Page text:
addressing the American with a leer.
"I'm after no one," replied Barney. "I tell you I'm a stranger, and
I lost my way in your infernal mountains. All I wish is to be set
upon the right road to Tann, and if you will do that for me you
shall be well paid for your trouble."
The giant, Yellow Franz, had come quite close to Barney and was
inspecting him with an expression of considerable interest.
Presently he drew a soiled and much-folded paper from his breast.
Upon one side was a printed notice, and at the corners bits were
torn away as though the paper had once been tacked upon wood, and
then torn down without removing the tacks.
At sight of it Barney's heart sank. The look of the thing was all
too familiar. Before the yellow one had commenced to read aloud from
it Barney had repeated to himself the words he knew were coming.
"'Gray eyes,'" read the brigand, "'brown hair, and a full,
reddish-brown beard.' Herman and Friedrich, my dear children, you
have stumbled upon the richest haul in all Lutha. Down upon your
marrow-bones, you swine, and rub your low-born noses in the dirt
before your king."
The others looked their surprise.
"The king?" one cried.
"Behold!" cried Yellow Franz. "Leopold of Lutha!"
He waved a ham-like hand toward Barney.
Among the rough men was a young smooth-faced boy, and now with wide
eyes he pressed forward to get a nearer view of the wonderful person
of a king.
"Take a good look at him, Rudolph," cried Yellow Franz. "It is the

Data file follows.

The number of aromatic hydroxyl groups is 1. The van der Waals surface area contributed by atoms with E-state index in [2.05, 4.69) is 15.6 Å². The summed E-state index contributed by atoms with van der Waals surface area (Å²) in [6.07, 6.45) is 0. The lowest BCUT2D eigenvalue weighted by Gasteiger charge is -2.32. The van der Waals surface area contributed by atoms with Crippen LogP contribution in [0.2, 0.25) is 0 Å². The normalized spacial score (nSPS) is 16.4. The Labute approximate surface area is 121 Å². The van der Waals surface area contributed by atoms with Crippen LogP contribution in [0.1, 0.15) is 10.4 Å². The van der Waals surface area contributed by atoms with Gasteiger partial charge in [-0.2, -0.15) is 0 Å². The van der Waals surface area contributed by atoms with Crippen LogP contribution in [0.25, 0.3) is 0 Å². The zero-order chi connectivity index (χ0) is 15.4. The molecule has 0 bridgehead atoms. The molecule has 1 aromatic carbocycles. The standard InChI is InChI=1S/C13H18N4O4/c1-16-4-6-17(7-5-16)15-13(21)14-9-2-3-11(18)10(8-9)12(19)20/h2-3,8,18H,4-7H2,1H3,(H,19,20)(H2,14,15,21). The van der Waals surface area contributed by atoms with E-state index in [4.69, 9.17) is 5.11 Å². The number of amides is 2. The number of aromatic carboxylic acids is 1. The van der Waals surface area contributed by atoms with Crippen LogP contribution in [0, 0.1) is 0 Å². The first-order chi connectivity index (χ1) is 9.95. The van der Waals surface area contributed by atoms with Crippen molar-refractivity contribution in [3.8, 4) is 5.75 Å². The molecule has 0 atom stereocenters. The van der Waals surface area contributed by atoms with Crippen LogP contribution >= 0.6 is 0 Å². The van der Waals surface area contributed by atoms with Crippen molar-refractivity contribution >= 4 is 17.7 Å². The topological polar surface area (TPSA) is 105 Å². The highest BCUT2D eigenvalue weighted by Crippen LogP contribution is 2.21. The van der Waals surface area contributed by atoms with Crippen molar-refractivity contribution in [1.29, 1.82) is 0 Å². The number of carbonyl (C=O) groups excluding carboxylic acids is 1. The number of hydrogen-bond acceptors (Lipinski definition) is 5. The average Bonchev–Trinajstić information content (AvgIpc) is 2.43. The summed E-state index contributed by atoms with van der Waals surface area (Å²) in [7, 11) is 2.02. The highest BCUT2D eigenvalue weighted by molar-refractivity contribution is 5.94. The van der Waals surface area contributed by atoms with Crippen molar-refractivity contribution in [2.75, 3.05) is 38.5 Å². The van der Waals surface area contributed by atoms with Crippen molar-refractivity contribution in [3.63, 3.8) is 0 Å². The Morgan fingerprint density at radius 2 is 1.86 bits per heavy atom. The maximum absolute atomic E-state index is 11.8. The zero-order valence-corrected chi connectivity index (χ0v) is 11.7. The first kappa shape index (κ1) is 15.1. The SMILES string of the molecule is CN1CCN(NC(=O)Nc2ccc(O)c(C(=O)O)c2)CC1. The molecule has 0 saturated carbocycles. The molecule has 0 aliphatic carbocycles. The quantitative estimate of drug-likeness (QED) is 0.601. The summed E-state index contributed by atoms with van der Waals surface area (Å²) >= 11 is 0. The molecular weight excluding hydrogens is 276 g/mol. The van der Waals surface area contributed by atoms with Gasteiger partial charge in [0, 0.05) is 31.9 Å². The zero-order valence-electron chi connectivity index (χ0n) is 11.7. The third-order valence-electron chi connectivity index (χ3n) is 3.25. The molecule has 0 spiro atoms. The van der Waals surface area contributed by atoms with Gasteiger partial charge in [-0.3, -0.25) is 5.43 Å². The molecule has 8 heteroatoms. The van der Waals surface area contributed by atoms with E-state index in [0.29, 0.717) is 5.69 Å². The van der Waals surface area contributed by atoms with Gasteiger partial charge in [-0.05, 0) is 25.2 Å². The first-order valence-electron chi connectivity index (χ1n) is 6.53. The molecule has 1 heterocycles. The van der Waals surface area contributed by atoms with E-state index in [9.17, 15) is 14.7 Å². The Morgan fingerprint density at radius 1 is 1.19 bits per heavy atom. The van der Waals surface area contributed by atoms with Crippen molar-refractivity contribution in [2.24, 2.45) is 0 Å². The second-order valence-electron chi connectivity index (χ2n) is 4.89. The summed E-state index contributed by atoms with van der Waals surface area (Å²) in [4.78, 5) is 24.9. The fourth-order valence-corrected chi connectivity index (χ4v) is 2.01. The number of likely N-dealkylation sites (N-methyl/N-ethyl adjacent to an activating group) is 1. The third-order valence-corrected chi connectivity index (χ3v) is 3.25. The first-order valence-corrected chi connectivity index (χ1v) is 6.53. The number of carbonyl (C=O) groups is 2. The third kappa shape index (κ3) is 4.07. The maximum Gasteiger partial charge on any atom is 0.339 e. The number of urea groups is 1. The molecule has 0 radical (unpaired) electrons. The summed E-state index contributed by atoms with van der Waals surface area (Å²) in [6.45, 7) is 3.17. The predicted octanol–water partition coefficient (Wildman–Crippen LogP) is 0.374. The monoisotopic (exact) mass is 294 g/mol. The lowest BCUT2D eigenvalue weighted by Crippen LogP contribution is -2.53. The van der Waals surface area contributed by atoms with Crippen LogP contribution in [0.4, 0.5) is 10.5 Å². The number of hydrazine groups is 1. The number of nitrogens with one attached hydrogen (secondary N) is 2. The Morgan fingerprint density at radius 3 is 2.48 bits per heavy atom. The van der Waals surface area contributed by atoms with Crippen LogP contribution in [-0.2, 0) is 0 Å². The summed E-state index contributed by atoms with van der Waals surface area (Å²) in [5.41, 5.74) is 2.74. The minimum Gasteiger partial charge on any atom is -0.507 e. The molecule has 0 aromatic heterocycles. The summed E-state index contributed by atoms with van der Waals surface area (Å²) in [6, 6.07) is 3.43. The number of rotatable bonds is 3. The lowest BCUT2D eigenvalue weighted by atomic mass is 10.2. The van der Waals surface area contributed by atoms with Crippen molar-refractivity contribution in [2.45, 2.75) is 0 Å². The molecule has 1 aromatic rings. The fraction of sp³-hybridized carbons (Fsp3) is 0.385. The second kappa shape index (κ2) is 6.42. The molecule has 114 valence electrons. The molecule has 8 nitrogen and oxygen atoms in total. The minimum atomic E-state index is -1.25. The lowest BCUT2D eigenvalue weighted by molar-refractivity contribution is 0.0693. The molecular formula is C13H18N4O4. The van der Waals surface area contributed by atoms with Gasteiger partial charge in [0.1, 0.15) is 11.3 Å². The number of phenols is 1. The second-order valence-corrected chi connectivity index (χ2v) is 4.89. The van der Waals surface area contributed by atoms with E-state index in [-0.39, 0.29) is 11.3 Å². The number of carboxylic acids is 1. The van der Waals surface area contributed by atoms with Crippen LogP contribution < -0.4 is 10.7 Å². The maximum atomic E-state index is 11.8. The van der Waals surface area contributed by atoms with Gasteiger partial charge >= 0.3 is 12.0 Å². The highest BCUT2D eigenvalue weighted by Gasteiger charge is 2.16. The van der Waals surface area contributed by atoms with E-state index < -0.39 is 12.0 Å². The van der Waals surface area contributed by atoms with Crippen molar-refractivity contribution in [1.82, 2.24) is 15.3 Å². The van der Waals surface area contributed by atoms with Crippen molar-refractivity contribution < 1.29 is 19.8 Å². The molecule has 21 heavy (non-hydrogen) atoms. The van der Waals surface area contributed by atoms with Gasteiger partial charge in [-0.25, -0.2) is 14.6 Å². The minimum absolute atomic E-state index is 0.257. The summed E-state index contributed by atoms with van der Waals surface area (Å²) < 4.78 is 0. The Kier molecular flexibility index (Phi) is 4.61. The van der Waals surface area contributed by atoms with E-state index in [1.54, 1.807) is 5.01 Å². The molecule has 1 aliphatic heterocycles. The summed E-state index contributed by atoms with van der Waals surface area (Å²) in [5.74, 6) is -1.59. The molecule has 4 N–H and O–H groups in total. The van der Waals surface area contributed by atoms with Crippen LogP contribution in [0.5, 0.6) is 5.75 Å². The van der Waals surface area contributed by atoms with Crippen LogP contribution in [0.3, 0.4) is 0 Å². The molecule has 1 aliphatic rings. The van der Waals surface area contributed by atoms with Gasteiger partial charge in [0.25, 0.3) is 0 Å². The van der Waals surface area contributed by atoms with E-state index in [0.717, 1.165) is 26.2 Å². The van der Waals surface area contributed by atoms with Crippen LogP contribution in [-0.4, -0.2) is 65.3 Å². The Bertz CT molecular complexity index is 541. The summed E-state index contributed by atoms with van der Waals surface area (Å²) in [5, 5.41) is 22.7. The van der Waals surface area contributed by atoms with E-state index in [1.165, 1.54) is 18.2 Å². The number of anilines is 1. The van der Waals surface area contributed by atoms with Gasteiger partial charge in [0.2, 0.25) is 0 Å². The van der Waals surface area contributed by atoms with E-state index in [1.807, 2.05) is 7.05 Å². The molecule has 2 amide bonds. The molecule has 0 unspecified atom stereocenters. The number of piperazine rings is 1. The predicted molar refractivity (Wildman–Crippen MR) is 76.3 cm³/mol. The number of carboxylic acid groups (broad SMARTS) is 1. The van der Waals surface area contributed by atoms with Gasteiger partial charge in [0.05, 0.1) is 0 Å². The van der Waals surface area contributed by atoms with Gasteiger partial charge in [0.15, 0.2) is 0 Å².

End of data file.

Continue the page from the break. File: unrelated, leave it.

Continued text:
first and will probably be the last time you will ever see a king.
Kings seldom visit the court of their fellow monarch, Yellow Franz
of the Black Mountains.
"Come, my children, remove his majesty's sword, lest he fall and
stick himself upon it, and then prepare the royal chamber, seeing to
it that it be made so comfortable that Leopold will remain with us a
long time. Rudolph, fetch food and water for his majesty, and see to
it that the silver plates and the golden goblets are well scoured
and polished up."
They conducted Barney to a miserable lean-to shack at one side of
the clearing, and for a while the motley crew loitered about
bandying coarse jests at the expense of the "king." The boy,
Rudolph, brought food and water, he alone of them all evincing the
slightest respect or awe for the royalty of their unwilling guest.
After a time the men tired of the sport of king-baiting, for Barney
showed neither rancor nor outraged majesty at
It was evident then that he expected opposition, but the girl was too loyal to let von Horn know if she felt other than in harmony with the proposal, and too proud to evince by surprise the fact that she was not wholly conversant with its every detail.Page 9
At the same moment there was a shot from the shore followed by loud yelling, and the girl turned to see her father and von Horn pulling rapidly toward the Ithaca.Page 39
As he passed them he stopped for a word with von Horn, taking him aside out of the girl's hearing.Page 47